What's happening in food and dining around South Florida.
Hurry to this farm-to-fork restaurant in Pineapple Grove if you want to try its latest round of seasonal specials.
"Sustainability is key. We're also trying to bring more organic products to the menu," Max Group executive chef and partner Patrick Broadhead said in a press release.
Small plates are burrata Caprese ($15) and ricotta gnocchi with short-rib ragout and truffle oil ($16). Or, go bigger with pan-seared diver scallops with Vietnamese-scented aioli ($19/$35), New York strip steak with crispy onions and mustard-peppercorn butter ($39) or pork chop with sweet corn souffle, braised collard greens with smoked hocks, baby carrots and green tomato jam ($36).
Back by demand: pork belly with maple-bourbon glaze, peaches and crispy shallots ($14) and the vodka Watermelon Patch cocktail ($12).
Other new drinks for the summer include the Dark & Stormy ($12) and Bourbon Orchard with Maker's Mark, ginger liqueur, apple juice and strawberries ($12).
End with banana creme brulee layered with bananas Foster and molasses cookies ($13).
With the addition of chef Mark Militello, he and owner Zach Erdem are reshaping this year-old contemporary American restaurant amid the avenue's bustle.
"The whole focus here has been trying to make this restaurant food driven and not a nightclub," says Militello, who is a James Beard Foundation award winner.
He has instilled classier changes, such as expanding the weekend brunch. Bestsellers are challah French toast with fruit ($12) and malted walnut waffle with roasted pears ($12 or add fried chicken for $5). Main dishes include a complimentary mimosa or bloody mary.
Desserts are now made in house, such as the Kit Kat cake and the Italian budino with caramel sauce (both $10).
Craft beers have been added, as well as seven cocktails, including vodka-and-ginger beer Moscow Mule and the vodka Acai-Blueberry Vohito (both $14).
A new nightly happy hour from 9 p.m. to 1 a.m. now follows the one from 4 to 8 p.m. Jazz musicians will perform from 7 to 9 p.m. Wednesday through Friday.
California Pizza Kitchen
Cpk.com, various locations
After debuting its flagship restaurant at Sawgrass Mills in Sunrise in December with a new look, the international chain is integrating its softer feel with reclaimed wood at other locations in a return to its West Coast roots.
Natural-looking tables have appeared on the patio at the Boca Raton branch with a bar and fire-pit lounge to come, says general manager Michael Hanzas. Expect to see remodeling in Fort Lauderdale and Pembroke Pines too this year.
"As a company, we're elevating the food and atmosphere," he says.
Other upgrades are silverware and glassware, Hanzas says, as well as wine flights ($12) and more bottled craft beers, such as Chimay Grand Reserve ($14.50 for 750-milliliter bottle). Non-alcoholic alternatives are mixed with Diet Pepsi and flavors like blueberry lime ($3 with free refills).
Another step up is offering more seasonal items, such as the spicy Korean barbecue pizza with kimchi salad ($13.25) and spring market vegetable salad with Greek yogurt vinaigrette ($9.75), both available through June.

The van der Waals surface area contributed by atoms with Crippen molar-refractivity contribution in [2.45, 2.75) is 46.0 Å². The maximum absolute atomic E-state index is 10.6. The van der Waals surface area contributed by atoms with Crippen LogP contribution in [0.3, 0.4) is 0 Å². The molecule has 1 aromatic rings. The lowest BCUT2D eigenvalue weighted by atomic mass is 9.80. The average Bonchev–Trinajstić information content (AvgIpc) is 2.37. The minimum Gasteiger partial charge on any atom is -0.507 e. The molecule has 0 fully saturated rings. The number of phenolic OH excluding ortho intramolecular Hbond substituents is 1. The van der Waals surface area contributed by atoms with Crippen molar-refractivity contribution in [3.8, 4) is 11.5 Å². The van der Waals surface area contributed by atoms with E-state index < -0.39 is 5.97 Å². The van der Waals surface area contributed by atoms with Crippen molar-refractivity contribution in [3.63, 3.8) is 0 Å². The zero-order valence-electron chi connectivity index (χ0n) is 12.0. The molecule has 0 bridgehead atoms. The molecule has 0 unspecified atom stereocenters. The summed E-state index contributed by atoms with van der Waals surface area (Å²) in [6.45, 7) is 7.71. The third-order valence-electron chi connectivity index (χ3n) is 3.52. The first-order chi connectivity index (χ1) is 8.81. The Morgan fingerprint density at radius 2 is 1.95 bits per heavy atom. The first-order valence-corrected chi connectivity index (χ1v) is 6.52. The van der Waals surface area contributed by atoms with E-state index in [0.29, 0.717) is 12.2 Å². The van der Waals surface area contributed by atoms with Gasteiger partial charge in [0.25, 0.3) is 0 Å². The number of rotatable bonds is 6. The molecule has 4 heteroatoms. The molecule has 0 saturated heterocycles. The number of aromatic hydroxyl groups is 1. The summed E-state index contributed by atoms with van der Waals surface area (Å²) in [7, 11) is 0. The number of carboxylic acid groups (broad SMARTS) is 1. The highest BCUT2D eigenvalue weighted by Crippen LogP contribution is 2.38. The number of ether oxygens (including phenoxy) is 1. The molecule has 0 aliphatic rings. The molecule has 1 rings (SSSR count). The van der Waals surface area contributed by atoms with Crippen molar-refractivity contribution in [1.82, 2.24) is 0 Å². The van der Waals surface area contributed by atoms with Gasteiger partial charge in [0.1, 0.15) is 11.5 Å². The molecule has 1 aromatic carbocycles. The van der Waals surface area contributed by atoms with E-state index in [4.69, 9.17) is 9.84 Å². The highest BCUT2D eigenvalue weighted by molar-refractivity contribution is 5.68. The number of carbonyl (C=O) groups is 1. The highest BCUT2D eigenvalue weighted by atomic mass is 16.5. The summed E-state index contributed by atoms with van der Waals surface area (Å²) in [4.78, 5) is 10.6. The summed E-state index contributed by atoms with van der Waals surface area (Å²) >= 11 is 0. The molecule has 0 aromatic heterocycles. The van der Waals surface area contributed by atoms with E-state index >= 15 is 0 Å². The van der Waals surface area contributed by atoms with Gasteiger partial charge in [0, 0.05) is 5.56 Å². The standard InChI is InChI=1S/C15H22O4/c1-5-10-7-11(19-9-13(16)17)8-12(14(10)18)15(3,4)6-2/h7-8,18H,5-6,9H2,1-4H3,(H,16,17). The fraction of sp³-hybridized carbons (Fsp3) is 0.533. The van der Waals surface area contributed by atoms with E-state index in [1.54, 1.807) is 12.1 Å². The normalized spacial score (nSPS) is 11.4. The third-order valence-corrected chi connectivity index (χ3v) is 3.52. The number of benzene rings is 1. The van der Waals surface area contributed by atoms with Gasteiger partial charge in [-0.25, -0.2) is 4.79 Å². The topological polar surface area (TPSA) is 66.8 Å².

Today , summer berries and vanilla-bean sabayon ($4.75) and a strawberry basil martini with açaí spirit ($8.50) will be introduced.
CPK also recently rolled out a rewards program called Pizza Dough.
Restaurant Michael Schwartz
The Raleigh hotel, 1775 Collins Ave., Miami Beach, 305-612-1163, RaleighHotel.com
The chef and owner of the Design District darling, Michael's Genuine Food & Drink, has unveiled his latest outpost in the 72-year-old Raleigh, part of the property's renovation to begin this fall after a change in ownership.
Michael Schwartz, a James Beard Foundation award winner, mixes some of his classics, such as crispy hominy with chili and lime ($7), with new creations, such as shrimp toast ($6), succulent grilled octopus ($18), rich spaghetti with cured swordfish and pistachios ($19) and grilled rib-eye cap with brussels sprouts and tomatoes ($34).
"Because he has such a following, we want to be the place on the beach that people drive to," says Reghan Alexander, openings manager for SBE restaurants. "There's not enough catered to the locals."
The emphasis is on the sourcing of seasonal ingredients and simple preparations of the eclectic plates, categorized by size on the menu. "That's what it's about for me — improving what we are bringing in to improve the taste and the freshness even without reinventing the menu," says Schwartz.
The beige dining room with a fireplace and photos of hotel visitors leads out to a romantic wood-deck courtyard with lit sea-grape trees overlooking the iconic baroque pool.
Breakfast, lunch and dinner are served daily, as well as Sunday brunch. On Tuesday nights, guest bartenders will mix their own concoctions in the intimate vintage Martini Bar, and Mondays will feature a changing family-style prix-fixe dinner with wine for about $60.
Schwartz also recently opened the dinner-only Cypress Room at 3620 NE Second Ave. in the Design District, a nod to classic 1920s fine dining with pecky cypress wood, crystal chandeliers, tufted sky-blue banquettes and mounted deer and boar heads. The menu centers around the wood-burning grill and rotisserie. Favorites are frog legs in brown butter ($21) and cote de boeuf for two ($129).Copyright © 2015, The Baltimore Sun